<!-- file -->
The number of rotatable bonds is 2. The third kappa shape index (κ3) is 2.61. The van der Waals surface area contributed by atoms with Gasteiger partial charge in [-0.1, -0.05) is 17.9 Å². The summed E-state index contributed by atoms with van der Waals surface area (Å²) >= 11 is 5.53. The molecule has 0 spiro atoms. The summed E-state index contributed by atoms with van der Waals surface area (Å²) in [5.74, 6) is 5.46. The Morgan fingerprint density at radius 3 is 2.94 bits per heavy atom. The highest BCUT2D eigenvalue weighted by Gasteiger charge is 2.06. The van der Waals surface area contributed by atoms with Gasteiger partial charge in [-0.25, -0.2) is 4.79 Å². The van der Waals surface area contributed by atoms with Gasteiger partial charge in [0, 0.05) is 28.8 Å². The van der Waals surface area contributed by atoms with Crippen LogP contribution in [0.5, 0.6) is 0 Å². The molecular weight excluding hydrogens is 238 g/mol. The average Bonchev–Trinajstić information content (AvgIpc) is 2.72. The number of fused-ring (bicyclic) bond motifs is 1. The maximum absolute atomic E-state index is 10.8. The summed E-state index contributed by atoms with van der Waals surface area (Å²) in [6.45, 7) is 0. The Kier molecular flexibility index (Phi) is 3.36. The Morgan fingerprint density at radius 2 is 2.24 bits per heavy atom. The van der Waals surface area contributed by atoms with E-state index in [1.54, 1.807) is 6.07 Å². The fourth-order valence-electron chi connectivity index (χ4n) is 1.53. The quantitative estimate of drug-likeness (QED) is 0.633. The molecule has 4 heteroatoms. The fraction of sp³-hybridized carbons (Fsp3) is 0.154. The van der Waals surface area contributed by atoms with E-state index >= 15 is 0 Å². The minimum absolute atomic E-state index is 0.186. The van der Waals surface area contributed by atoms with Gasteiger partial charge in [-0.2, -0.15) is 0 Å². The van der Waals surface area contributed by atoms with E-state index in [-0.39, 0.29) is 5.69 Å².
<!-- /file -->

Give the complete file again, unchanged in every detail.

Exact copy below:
The number of rotatable bonds is 2. The third kappa shape index (κ3) is 2.61. The van der Waals surface area contributed by atoms with Gasteiger partial charge in [-0.1, -0.05) is 17.9 Å². The summed E-state index contributed by atoms with van der Waals surface area (Å²) >= 11 is 5.53. The molecule has 0 spiro atoms. The summed E-state index contributed by atoms with van der Waals surface area (Å²) in [5.74, 6) is 5.46. The Morgan fingerprint density at radius 3 is 2.94 bits per heavy atom. The highest BCUT2D eigenvalue weighted by Gasteiger charge is 2.06. The van der Waals surface area contributed by atoms with Gasteiger partial charge in [-0.25, -0.2) is 4.79 Å². The van der Waals surface area contributed by atoms with Gasteiger partial charge in [0, 0.05) is 28.8 Å². The van der Waals surface area contributed by atoms with Crippen LogP contribution in [0.5, 0.6) is 0 Å². The molecular weight excluding hydrogens is 238 g/mol. The average Bonchev–Trinajstić information content (AvgIpc) is 2.72. The number of fused-ring (bicyclic) bond motifs is 1. The maximum absolute atomic E-state index is 10.8. The summed E-state index contributed by atoms with van der Waals surface area (Å²) in [6.45, 7) is 0. The Kier molecular flexibility index (Phi) is 3.36. The Morgan fingerprint density at radius 2 is 2.24 bits per heavy atom. The van der Waals surface area contributed by atoms with E-state index in [1.54, 1.807) is 6.07 Å². The fourth-order valence-electron chi connectivity index (χ4n) is 1.53. The quantitative estimate of drug-likeness (QED) is 0.633. The molecule has 4 heteroatoms. The fraction of sp³-hybridized carbons (Fsp3) is 0.154. The van der Waals surface area contributed by atoms with E-state index >= 15 is 0 Å². The minimum absolute atomic E-state index is 0.186. The van der Waals surface area contributed by atoms with Gasteiger partial charge in [-0.2, -0.15) is 0 Å². The van der Waals surface area contributed by atoms with E-state index in [-0.39, 0.29) is 5.69 Å².